What Exactly is Well Abandonment, and What Can You Do About It?

A core part of environmental contract work is the appropriate management of well abandonment. However, not everyone knows what well abandonment is all about – and even if they need it to ensure a safe environment. This is where a company like The FGS Group, with locations in Florida, comes into play.

To begin with, a lot of house owners choose to switch over to publicly available water from their city. During this process, they disconnect their water supply from a well – and so the well has, essentially, been abandoned and is no longer in use.

“What’s the big deal about an abandoned well?” you might be wondering. “Why do I need environmental contractors to seal it up? Can’t I just let it sit there?”

Unfortunately, abandoned wells that have not been plugged pose a very real hazard – and not just for the environment. Firstly, an abandoned well is a risk to young children – tragically, children (and some adults) have died from falling into old, abandoned wells. Secondly, contaminants can enter the old well, and as the water from the well gradually moves through the ground, more major water sources end up being contaminated – leading to disease and other unpleasant outcomes. And abandoned wells can be used for waste dumping by unscrupulous individuals, further heightening the environmental and public risk. The solution? Environmental contractors are experts are sealing up such wells, ensuring that they are no longer a hazard.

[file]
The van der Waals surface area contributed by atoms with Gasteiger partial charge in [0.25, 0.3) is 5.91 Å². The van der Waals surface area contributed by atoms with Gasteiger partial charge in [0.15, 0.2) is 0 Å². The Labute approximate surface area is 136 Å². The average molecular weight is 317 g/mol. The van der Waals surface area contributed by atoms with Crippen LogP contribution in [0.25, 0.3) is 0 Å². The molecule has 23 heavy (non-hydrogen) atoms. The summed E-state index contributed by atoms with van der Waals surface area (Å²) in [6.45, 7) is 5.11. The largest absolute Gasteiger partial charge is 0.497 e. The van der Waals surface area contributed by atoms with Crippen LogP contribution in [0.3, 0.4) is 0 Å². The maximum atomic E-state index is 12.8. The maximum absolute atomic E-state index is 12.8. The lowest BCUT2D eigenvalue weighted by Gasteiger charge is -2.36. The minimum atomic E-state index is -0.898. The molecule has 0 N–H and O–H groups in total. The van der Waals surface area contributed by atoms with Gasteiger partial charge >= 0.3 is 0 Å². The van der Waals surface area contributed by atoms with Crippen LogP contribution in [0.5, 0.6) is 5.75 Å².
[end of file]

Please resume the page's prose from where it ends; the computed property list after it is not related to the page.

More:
A well on your property is considered an abandoned well if it is:

  • No longer operational (due to some defect or some other factor).

  • Disconnected as a consequence of the property’s residents opting to use a publicly available water source.

  • An otherwise abandoned well – perhaps it was already abandoned when you moved into the property. If you suspect that your property has an old, abandoned well, these can be identified by experts (or even yourself). Tell-tale signs of an old, unused well include pipes slightly protruding from the ground, antiquated hand pumps, and so on. Metal detectors can be employed to find abandoned wells on your property; additionally, asking older residents in your area could provide invaluable information.

Once you know that you have an abandoned well on your property, it is time to take action. Consult an environmental contractor, and the necessary steps will be performed to make sure the well is sealed and plugged in a safe way. Environmental contractors use several methods to plug wells. Bentonite chips are often poured down the well (bentonite is a form of clay), as these are excellent absorbers of water, along with other materials. Of course, there are fine, technical details that go into this kind of work. For instance, flowing wells are best plugged by cement.

At the end of the day, it’s best to do what’s responsible for both the safety of others (even decades later, an unplugged well can pose a real danger) and the environment. Thus, if there are any unused wells on your property, the best time to act is now: get them sealed up.